Do you Bother to Brush or Choose to Chew?

With the start of February and National Veterinary Dental Month, I thought I would talk about some of the strategies and products that our available to help promote good oral health of our cats and dogs. Of course, the first step is to have your pet examined by a veterinarian and if periodontal disease is found, an anesthetic dental cleaning and polishing along with a good set of dental radiographs are in order. This was previously discussed on our blog. Usually, our pet owners are very interested in tips and techniques to maintain a healthy mouth and reduce the need to have the teeth cleaned again (or at least cleaned less often).

I will start our discussion with a few ideas that are widely regarded as safe and efficacious for all dogs and cats and then we will go over a few ideas that are a mixed bag of pros and cons. Teeth brushing is the single most effective method for reducing plaque and tartar build up and preventing periodontal disease in our pets. It is also the most labor intensive. Some dogs (and many cats) are very resistant to tooth brushing. I always advise owners to just brush the outside (cheek surface) of the upper and lower teeth and be sure to use a fluoride free pet toothpaste. By keeping the mouth closed an just brushing under the lips, we tend to get better acceptance from our patients. A new product we like is Dentacetic wipes – think stridex pads for the teeth. It is antimicrobial and has clove oil that can sooth inflamed gums while removing the bio film.

Another option for busy pet owners (is there any other type of pet owner?) is to use an additive in the water to reduce the bacteria in the mouth and slow the development of plaque and gingivitis. The Veterinary Oral Health Council has given its seal of approval to Healthy Mouth, a water additive that can be used every day. The company that makes our C.E.T. chews (Virbac) also makes a water additive called Aquadent. We recommend providing an alternate water source without the additive to make sure your pets are not avoiding drinking water with a new taste.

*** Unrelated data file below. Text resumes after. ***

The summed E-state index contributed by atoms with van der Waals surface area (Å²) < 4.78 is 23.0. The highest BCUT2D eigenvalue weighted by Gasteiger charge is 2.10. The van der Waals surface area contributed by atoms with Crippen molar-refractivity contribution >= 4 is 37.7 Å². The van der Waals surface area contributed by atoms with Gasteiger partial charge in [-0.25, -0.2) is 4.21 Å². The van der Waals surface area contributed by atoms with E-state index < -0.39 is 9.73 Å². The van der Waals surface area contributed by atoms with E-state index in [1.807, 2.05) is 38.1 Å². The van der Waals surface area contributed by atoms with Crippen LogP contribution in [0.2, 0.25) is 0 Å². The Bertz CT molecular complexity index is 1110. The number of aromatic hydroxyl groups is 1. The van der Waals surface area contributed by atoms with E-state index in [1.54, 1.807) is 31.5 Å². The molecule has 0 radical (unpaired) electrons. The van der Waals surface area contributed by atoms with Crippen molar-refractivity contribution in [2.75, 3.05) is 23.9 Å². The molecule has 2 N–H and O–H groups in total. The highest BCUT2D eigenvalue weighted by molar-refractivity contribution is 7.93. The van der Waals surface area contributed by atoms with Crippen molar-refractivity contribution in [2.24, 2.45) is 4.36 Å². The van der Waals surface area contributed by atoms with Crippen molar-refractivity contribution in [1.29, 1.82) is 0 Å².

Finally, there are lots of opinions about using chew bones to keep teeth healthy. The idea is that wild dogs and wolves will gnaw on bones and tendons to maintain healthy teeth and gums. I have had several patients who have benefited from chewing on raw meaty bones (large knuckle bones, or even raw, frozen chicken wings or backs). The danger is that not all dogs chew the bones with dignity and self-restraint – some will aggressively bite down possibly fracturing a tooth, or may swallow large bone fragments which can be hard on the digestive tract to say the least. There is also a risk of bacterial infection from chewing raw bones – however cooked bones are much more brittle and can splinter easily.

Alternatives to feeding real bones, are C.E.T rawhide chews, and bully sticks. The CET chews are rawhide chips treated with antibacterial Chlorhexadine. Bully sticks are dried bull penis. Yes, I know – a little awkward and gross to discuss, but really a good digestible chew stick that can last longer, and is more nutritious than rawhide. Bully sticks can be found at most pet stores, at Costco or from Best Bully Sticks. Some of the best looking teeth I have seen in a while were in the mouths of Abby and Riley – and they give two paws up for Bully sticks.

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